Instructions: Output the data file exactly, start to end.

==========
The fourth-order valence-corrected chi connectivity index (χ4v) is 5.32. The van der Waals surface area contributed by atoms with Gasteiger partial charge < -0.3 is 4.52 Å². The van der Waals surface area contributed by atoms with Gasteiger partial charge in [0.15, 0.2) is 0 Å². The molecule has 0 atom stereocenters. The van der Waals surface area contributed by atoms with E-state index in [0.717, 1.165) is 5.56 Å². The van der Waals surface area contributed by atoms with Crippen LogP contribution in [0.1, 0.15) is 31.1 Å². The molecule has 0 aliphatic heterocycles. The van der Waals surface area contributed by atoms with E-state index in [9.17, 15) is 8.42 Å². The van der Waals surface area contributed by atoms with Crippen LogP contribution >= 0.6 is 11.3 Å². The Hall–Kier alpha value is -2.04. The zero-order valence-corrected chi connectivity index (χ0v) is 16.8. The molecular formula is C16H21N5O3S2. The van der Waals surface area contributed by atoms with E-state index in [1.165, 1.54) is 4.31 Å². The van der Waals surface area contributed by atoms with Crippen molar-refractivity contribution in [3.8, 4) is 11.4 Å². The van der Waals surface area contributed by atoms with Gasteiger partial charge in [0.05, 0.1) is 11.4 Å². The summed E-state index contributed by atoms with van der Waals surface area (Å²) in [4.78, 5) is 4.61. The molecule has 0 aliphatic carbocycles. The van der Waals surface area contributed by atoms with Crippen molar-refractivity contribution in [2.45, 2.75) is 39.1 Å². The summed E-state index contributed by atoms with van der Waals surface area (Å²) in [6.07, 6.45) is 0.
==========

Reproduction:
The fourth-order valence-corrected chi connectivity index (χ4v) is 5.32. The van der Waals surface area contributed by atoms with Gasteiger partial charge < -0.3 is 4.52 Å². The van der Waals surface area contributed by atoms with Gasteiger partial charge in [0.15, 0.2) is 0 Å². The molecule has 0 atom stereocenters. The van der Waals surface area contributed by atoms with E-state index in [0.717, 1.165) is 5.56 Å². The van der Waals surface area contributed by atoms with Crippen LogP contribution in [0.1, 0.15) is 31.1 Å². The molecule has 0 aliphatic heterocycles. The van der Waals surface area contributed by atoms with E-state index in [9.17, 15) is 8.42 Å². The van der Waals surface area contributed by atoms with Crippen LogP contribution >= 0.6 is 11.3 Å². The Hall–Kier alpha value is -2.04. The zero-order valence-corrected chi connectivity index (χ0v) is 16.8. The molecular formula is C16H21N5O3S2. The van der Waals surface area contributed by atoms with E-state index in [1.165, 1.54) is 4.31 Å². The van der Waals surface area contributed by atoms with Crippen molar-refractivity contribution in [3.8, 4) is 11.4 Å². The van der Waals surface area contributed by atoms with Gasteiger partial charge in [0.05, 0.1) is 11.4 Å². The summed E-state index contributed by atoms with van der Waals surface area (Å²) in [4.78, 5) is 4.61. The molecule has 0 aliphatic carbocycles. The van der Waals surface area contributed by atoms with Crippen molar-refractivity contribution in [2.45, 2.75) is 39.1 Å². The summed E-state index contributed by atoms with van der Waals surface area (Å²) in [6.07, 6.45) is 0.